January 30, 2023 Jump to recipe

vanilla orange rice pudding

rice pudding for citrus season

The stalwart comfort of rice pudding, when infused with orange and vanilla, goes from subdued snack that’s nice to eat in bed (“It will bring sweet dreams,” MFK Fisher rightly wrote) to something you might be inspired to eat upright, maybe even out of nice little ramekins with people you like. Citrus season happens to peak around the time people take down their twinkly lights but there are still two months of winter left—not, I think, a gift to be sneezed at. This pudding, at once cozy and obstinately sunny, is the dessert embodiment of how I plan to make it to spring.

Leaving aside the oranges for a second, the most important flavour in rice pudding is actually milk—and specifically, what happens to milk when it’s heated for a good long while. For this reason, I don’t believe in shortcut rice pudding recipes. For the milk to get silky sweet with a subtle hint of caramel, it really needs to cook down for a little under an hour—during which time you are generally free, as long as you hang out near the kitchen and stir occasionally to keep the rice from sticking to the pot. 

It’s also why the ratio—four cups of milk to half a cup of rice—is crucial, even if it seems high. I experimented with adding less milk, and found that the rice remained unpleasantly toothsome. Even if it seems like you can barely find the rice in the pot, don’t worry: as long as you keep it at a gentle simmer, it will thicken to exactly the right texture. (Pleasantly milky warm out of the pot, and perfectly creamy when chilled).

This recipe also calls for vanilla, cinnamon, and bay leaf, and it’s worth noting why we bother with all this. Bay leaf (a little counter-intuitive, but apparently a traditional rice pudding ingredient) reprises its supporting role in which I’m not 100% sure what it does, but I can taste the difference when it’s not there. While not strictly necessary, it really does bring an ineffable, craveable something.

I probably don’t need to tell you why cinnamon and vanilla work in a dish that’s been repeatedly called a “classic comfort food,” but their respective hug-in-a-bowl qualities are especially important when we add a bright, citrusy top note. (Whole vanilla, while on par with printer ink in terms of unreasonable cost, makes it all taste rounder somehow—but extract will absolutely work in a pinch. Just add it later in the cooking process, as in the recipe). Finally, the raisins add a little textural interest, but you can nix them if you’re not a raisin person.

Whether fancily or in bed with big socks on, I really hope you try this. It  falls dead centre in the Venn diagram between easy, soothing, and rewarding—just what we need this time of year.

A note on recipe development, in case you’re interested

Guys—I ate a lot of bad rice pudding this week. For a dish that’s supposed to be easy—and it is easy to make, when you get the ratios down—this recipe was surprisingly temperamental to develop. Small changes made a very big difference, probably because milk and rice are more or less a blank canvas.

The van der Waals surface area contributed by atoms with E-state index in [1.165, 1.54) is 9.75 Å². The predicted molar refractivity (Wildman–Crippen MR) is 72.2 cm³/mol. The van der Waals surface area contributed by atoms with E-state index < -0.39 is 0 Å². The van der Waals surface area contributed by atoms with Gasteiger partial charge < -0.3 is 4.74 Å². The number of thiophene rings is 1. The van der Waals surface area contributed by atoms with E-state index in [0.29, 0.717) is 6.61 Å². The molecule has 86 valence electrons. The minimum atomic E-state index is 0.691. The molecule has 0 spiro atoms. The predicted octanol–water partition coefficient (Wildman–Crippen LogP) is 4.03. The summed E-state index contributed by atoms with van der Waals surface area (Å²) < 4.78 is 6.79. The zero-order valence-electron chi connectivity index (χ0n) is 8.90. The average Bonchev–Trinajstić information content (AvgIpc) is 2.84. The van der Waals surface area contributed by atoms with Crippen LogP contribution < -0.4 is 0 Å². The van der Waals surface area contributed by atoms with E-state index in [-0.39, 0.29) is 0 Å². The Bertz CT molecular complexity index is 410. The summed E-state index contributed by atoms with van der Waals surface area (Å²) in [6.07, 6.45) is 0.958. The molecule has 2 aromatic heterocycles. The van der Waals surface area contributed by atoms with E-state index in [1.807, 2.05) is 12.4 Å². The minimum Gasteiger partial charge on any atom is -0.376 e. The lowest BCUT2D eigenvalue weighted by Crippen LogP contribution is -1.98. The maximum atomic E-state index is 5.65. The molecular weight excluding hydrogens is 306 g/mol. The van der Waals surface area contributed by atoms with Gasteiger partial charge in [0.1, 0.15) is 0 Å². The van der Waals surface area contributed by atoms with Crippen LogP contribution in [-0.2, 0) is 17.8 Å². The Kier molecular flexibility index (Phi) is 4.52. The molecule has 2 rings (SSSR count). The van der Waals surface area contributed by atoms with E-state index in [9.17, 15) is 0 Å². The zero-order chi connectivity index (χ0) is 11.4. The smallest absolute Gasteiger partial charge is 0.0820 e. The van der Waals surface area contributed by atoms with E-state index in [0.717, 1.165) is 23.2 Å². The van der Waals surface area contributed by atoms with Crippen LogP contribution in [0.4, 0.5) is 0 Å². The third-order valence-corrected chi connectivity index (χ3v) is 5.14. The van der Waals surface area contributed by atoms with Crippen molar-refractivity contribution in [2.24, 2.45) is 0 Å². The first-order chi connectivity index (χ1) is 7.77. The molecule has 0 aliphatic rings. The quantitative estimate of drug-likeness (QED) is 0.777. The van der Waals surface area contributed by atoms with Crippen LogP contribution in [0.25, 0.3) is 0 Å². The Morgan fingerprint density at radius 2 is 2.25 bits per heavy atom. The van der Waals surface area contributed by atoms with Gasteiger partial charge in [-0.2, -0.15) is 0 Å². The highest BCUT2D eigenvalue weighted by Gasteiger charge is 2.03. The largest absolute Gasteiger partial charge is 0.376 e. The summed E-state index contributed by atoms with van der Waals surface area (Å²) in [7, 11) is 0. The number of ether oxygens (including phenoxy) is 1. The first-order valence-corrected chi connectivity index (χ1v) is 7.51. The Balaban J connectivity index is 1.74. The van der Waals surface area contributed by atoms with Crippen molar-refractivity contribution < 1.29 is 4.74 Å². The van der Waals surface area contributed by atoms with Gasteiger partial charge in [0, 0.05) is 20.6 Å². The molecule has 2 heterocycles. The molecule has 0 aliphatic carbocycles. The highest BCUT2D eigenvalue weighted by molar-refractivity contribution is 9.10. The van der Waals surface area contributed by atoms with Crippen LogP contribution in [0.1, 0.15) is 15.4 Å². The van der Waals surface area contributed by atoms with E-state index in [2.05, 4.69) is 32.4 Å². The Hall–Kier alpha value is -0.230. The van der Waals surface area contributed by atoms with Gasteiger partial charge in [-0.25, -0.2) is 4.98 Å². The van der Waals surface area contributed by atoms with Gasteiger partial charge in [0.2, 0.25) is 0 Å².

One version I looked at used a whole orange, unpeeled and cut into cubes. The orange flavour was nice (and surprisingly not bitter, despite the pith), but the chunks of unpeeled orange did not, as I hoped, undergo any magical change to make them palatable, and we ate around them.

Next, I tried a whole orange cut into thirds, to remove at the end—for whatever reason, the bitter pith made itself very known this time. That one sat quietly in the fridge for three days before getting unceremoniously thrown out. I tried a whole cinnamon stick and a whole vanilla bean—they overwhelmed everything and became almost perfumey.

And so—there’s definitely room to play here, but it’s a sensitive dish. The amount of sugar and raisins made less of a stark difference, so if you’re going to experiment, I would start there. If you play with the spices and flavourings, go with less than you think you need to start.

vanilla orange rice pudding

oranges 2, zested and sectioned
vanilla 1/2 bean, or 1 teaspoon extract*
bay leaf 1
cinnamon 1/2 stick or 1/2 teaspoon*
sugar 1/4 cup
milk 4 cups (whole or 2% – whole for a creamier pudding)
kosher salt a small pinch
arborio rice 1/2 cup

*Whole spices have a nice depth (and are more fun to work with), but extract and powder work well too.

Zest both oranges. Put half the zest in a medium pot with the bay leaf, cinnamon stick (or powder), sugar, milk, and rice. Split the vanilla bean in half crosswise (reserving the rest for another recipe), split it again lengthwise, and add it to the pot, scraping in the seeds. (If you’re using extract, add it off the heat at the end).

Whisk to dissolve the sugar, and bring it all to a gentle boil—and then a bare simmer. Cook for around 50 minutes, stirring every so often. A skin will form on the milk: it’s all good, stir that in too.

In the meantime, either peel the oranges or “supreme” them by cutting between the membranes (here’s a one-minute video about that).


When it’s done and warm from the pot, the rice pudding will still be a little milky—this is how you want it, since it would otherwise be too dry when chilled. Off the heat, remove the whole spices and stir in most of the remaining zest, reserving a bit for garnish. (Adding zest at the end as well as at the beginning makes for layers of orange flavour).

Finish with orange slices (I used some blood orange for colour) and the remaining zest. Serve warm or chilled, ideally in individual ramekins.


This will keep in the fridge for about 4 days, but will be best in the first two.

Leave a Reply

Your email address will not be published. Required fields are marked *